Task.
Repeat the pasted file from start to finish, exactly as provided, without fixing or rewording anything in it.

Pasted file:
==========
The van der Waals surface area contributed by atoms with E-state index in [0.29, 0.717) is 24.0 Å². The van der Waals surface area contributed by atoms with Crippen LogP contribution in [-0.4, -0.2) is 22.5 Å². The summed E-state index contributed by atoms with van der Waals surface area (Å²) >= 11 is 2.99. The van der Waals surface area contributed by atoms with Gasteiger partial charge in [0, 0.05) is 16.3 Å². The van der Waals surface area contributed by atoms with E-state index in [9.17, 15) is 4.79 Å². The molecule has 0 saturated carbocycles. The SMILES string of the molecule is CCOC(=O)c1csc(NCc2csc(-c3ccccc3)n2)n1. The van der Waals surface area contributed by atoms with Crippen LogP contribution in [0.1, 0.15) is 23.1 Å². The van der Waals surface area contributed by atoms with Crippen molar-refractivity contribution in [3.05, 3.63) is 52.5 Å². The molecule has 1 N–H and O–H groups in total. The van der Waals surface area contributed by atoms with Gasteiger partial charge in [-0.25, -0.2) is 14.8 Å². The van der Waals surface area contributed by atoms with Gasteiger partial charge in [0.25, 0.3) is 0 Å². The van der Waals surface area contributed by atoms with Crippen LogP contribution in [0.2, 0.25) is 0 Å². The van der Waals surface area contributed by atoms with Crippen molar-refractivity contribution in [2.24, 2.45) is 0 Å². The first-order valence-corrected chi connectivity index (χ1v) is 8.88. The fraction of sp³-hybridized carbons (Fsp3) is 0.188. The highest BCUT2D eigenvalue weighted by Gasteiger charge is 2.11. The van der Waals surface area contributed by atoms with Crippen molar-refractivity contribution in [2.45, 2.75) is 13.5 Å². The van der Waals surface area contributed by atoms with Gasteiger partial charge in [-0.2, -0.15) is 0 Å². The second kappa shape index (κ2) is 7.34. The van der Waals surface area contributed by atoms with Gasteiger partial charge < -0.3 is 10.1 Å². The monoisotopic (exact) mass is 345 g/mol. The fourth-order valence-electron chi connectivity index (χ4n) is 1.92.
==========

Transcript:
The van der Waals surface area contributed by atoms with E-state index in [0.29, 0.717) is 24.0 Å². The van der Waals surface area contributed by atoms with Crippen LogP contribution in [-0.4, -0.2) is 22.5 Å². The summed E-state index contributed by atoms with van der Waals surface area (Å²) >= 11 is 2.99. The van der Waals surface area contributed by atoms with Gasteiger partial charge in [0, 0.05) is 16.3 Å². The van der Waals surface area contributed by atoms with E-state index in [9.17, 15) is 4.79 Å². The molecule has 0 saturated carbocycles. The SMILES string of the molecule is CCOC(=O)c1csc(NCc2csc(-c3ccccc3)n2)n1. The van der Waals surface area contributed by atoms with Crippen LogP contribution in [0.1, 0.15) is 23.1 Å². The van der Waals surface area contributed by atoms with Crippen molar-refractivity contribution in [3.05, 3.63) is 52.5 Å². The molecule has 1 N–H and O–H groups in total. The van der Waals surface area contributed by atoms with Gasteiger partial charge in [-0.25, -0.2) is 14.8 Å². The van der Waals surface area contributed by atoms with Gasteiger partial charge in [0.25, 0.3) is 0 Å². The van der Waals surface area contributed by atoms with Crippen LogP contribution in [0.2, 0.25) is 0 Å². The van der Waals surface area contributed by atoms with Crippen molar-refractivity contribution in [2.24, 2.45) is 0 Å². The first-order valence-corrected chi connectivity index (χ1v) is 8.88. The fraction of sp³-hybridized carbons (Fsp3) is 0.188. The highest BCUT2D eigenvalue weighted by Gasteiger charge is 2.11. The van der Waals surface area contributed by atoms with Crippen molar-refractivity contribution in [2.45, 2.75) is 13.5 Å². The van der Waals surface area contributed by atoms with Gasteiger partial charge in [-0.2, -0.15) is 0 Å². The second kappa shape index (κ2) is 7.34. The van der Waals surface area contributed by atoms with Gasteiger partial charge < -0.3 is 10.1 Å². The monoisotopic (exact) mass is 345 g/mol. The fourth-order valence-electron chi connectivity index (χ4n) is 1.92.